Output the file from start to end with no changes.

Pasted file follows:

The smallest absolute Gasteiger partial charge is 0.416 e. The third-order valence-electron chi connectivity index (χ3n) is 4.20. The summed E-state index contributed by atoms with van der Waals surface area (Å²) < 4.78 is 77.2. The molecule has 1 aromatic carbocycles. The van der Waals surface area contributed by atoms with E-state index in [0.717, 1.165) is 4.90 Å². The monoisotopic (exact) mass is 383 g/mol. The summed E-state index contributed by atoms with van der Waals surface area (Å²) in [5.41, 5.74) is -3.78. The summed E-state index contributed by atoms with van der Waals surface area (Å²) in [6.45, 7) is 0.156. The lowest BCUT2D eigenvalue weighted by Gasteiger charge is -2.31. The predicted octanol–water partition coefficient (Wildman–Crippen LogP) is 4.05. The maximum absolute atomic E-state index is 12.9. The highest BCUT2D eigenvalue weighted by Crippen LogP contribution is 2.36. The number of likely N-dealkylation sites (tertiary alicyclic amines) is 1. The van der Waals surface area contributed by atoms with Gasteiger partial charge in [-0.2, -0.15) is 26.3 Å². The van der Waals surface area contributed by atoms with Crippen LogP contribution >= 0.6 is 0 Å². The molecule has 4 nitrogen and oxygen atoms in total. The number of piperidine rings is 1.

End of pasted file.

The smallest absolute Gasteiger partial charge is 0.416 e. The third-order valence-electron chi connectivity index (χ3n) is 4.20. The summed E-state index contributed by atoms with van der Waals surface area (Å²) < 4.78 is 77.2. The molecule has 1 aromatic carbocycles. The van der Waals surface area contributed by atoms with E-state index in [0.717, 1.165) is 4.90 Å². The monoisotopic (exact) mass is 383 g/mol. The summed E-state index contributed by atoms with van der Waals surface area (Å²) in [5.41, 5.74) is -3.78. The summed E-state index contributed by atoms with van der Waals surface area (Å²) in [6.45, 7) is 0.156. The lowest BCUT2D eigenvalue weighted by Gasteiger charge is -2.31. The predicted octanol–water partition coefficient (Wildman–Crippen LogP) is 4.05. The maximum absolute atomic E-state index is 12.9. The highest BCUT2D eigenvalue weighted by Crippen LogP contribution is 2.36. The number of likely N-dealkylation sites (tertiary alicyclic amines) is 1. The van der Waals surface area contributed by atoms with Gasteiger partial charge in [-0.2, -0.15) is 26.3 Å². The van der Waals surface area contributed by atoms with Crippen LogP contribution >= 0.6 is 0 Å². The molecule has 4 nitrogen and oxygen atoms in total. The number of piperidine rings is 1.